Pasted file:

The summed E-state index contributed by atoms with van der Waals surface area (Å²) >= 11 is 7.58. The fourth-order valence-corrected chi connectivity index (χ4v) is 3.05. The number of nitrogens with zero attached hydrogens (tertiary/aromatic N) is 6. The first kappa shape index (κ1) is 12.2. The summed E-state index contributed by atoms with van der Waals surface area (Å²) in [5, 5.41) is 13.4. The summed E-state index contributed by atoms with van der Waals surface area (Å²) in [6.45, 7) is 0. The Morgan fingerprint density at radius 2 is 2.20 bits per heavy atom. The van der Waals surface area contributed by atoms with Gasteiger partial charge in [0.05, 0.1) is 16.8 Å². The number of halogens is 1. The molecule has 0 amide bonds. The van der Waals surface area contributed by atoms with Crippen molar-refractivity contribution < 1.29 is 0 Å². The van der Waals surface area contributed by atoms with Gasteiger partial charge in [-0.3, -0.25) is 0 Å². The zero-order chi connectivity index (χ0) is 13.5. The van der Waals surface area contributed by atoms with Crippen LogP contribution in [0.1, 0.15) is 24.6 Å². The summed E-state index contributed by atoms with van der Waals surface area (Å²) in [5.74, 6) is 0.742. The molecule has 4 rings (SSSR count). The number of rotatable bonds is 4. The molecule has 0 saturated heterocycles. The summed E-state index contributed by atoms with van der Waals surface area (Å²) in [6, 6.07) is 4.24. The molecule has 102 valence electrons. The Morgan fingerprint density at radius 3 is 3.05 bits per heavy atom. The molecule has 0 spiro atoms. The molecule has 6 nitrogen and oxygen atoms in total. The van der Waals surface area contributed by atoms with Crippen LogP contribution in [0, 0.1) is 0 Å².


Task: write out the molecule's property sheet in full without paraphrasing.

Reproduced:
The summed E-state index contributed by atoms with van der Waals surface area (Å²) >= 11 is 7.58. The fourth-order valence-corrected chi connectivity index (χ4v) is 3.05. The number of nitrogens with zero attached hydrogens (tertiary/aromatic N) is 6. The first kappa shape index (κ1) is 12.2. The summed E-state index contributed by atoms with van der Waals surface area (Å²) in [5, 5.41) is 13.4. The summed E-state index contributed by atoms with van der Waals surface area (Å²) in [6.45, 7) is 0. The Morgan fingerprint density at radius 2 is 2.20 bits per heavy atom. The van der Waals surface area contributed by atoms with Gasteiger partial charge in [0.05, 0.1) is 16.8 Å². The number of halogens is 1. The molecule has 0 amide bonds. The van der Waals surface area contributed by atoms with Crippen molar-refractivity contribution < 1.29 is 0 Å². The van der Waals surface area contributed by atoms with Gasteiger partial charge in [-0.3, -0.25) is 0 Å². The zero-order chi connectivity index (χ0) is 13.5. The van der Waals surface area contributed by atoms with Crippen LogP contribution in [0.1, 0.15) is 24.6 Å². The summed E-state index contributed by atoms with van der Waals surface area (Å²) in [5.74, 6) is 0.742. The molecule has 4 rings (SSSR count). The number of rotatable bonds is 4. The molecule has 0 saturated heterocycles. The summed E-state index contributed by atoms with van der Waals surface area (Å²) in [6, 6.07) is 4.24. The molecule has 102 valence electrons. The Morgan fingerprint density at radius 3 is 3.05 bits per heavy atom. The molecule has 0 spiro atoms. The molecule has 6 nitrogen and oxygen atoms in total. The van der Waals surface area contributed by atoms with Crippen LogP contribution in [0, 0.1) is 0 Å².